You may then configure LILO post-install in the /etc/lilo.conf .

Set the hostname, gateway, and DNS servers. These settings can be changed post-
installation by running "netconfig" or "setup" at the command prompt. The hostname can
be changed by editing the /etc/sysconfig/network file. A reboot is required for changing the
hostname, but new network settings can take effect by running:

       service network restart

DNS servers can be changed in /etc/resolv.conf .
Select "No Firewall". This can be later configured/disabled by running 'lokkit' at the
command prompt.

Set the root password, and add at least 1 user account.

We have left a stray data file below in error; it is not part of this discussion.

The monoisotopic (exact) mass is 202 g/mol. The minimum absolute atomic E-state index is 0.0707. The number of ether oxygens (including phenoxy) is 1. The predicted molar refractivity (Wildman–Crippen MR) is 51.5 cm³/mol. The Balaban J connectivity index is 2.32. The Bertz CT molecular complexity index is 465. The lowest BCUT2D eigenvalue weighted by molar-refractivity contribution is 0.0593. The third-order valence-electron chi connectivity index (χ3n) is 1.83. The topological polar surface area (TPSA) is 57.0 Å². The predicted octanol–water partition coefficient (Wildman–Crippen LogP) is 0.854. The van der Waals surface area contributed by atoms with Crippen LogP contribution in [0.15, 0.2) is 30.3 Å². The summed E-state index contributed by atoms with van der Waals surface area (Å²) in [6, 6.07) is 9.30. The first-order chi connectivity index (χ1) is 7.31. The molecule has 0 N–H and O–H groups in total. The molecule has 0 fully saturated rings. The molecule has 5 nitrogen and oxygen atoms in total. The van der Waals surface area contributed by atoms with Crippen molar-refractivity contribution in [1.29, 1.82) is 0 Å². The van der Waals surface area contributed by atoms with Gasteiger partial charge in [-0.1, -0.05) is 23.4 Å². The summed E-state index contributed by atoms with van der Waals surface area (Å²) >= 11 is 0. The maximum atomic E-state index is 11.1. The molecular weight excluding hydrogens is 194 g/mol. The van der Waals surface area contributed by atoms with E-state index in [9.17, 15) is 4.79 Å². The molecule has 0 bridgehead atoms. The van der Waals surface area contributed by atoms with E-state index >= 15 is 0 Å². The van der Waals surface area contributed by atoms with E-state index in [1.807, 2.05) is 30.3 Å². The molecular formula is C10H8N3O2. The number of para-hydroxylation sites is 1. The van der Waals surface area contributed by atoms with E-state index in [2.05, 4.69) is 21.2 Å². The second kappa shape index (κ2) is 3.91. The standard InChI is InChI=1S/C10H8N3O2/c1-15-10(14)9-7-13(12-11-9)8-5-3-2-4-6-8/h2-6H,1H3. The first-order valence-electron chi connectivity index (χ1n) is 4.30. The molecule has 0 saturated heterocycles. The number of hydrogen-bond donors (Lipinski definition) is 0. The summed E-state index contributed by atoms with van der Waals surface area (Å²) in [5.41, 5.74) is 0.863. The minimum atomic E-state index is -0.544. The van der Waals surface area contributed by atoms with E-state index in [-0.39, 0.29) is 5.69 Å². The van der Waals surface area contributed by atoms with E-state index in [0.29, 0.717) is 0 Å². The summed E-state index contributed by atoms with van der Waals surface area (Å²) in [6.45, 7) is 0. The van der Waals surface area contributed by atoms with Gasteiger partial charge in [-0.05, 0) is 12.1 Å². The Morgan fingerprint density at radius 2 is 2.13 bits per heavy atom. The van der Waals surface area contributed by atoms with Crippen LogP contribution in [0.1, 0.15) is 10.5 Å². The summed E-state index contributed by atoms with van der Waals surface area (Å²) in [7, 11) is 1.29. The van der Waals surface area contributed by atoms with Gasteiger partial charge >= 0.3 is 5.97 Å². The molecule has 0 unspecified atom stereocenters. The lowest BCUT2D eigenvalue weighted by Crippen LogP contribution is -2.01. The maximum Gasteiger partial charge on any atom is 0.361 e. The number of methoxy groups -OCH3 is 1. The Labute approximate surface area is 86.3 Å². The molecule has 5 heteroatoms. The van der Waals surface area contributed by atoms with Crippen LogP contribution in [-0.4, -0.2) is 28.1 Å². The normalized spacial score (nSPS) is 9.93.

Select the "Select Individual Packages" option. The next screen will allow you to pick
individual packages. Sometimes it helps to switch from “Tree View” to “Flat View”.

Be sure REMOVE the following packages: Apache, Sendmail, ProFTPd.

Be sure to install the following: grep, perl, pine (includes pico), sed, rxvt, sudo, wget.

Select "Install packages to satisfy dependencies".

Click "Skip X Configuration". This will set the server to not start X Windows at startup
(runlevel 3). If the server was accidentally set to start X on bootup (runlevel 5), edit the
/etc/inittab file and change the following line
from:
        id:5:initdefault:
to:
        id:3:initdefault:


The installation will then proceed to format the partitions and copy files.



Using Kickstart for Automated / Identical Installations

After running through a standard installation, "Anaconda" (the Red Hat installer) puts a file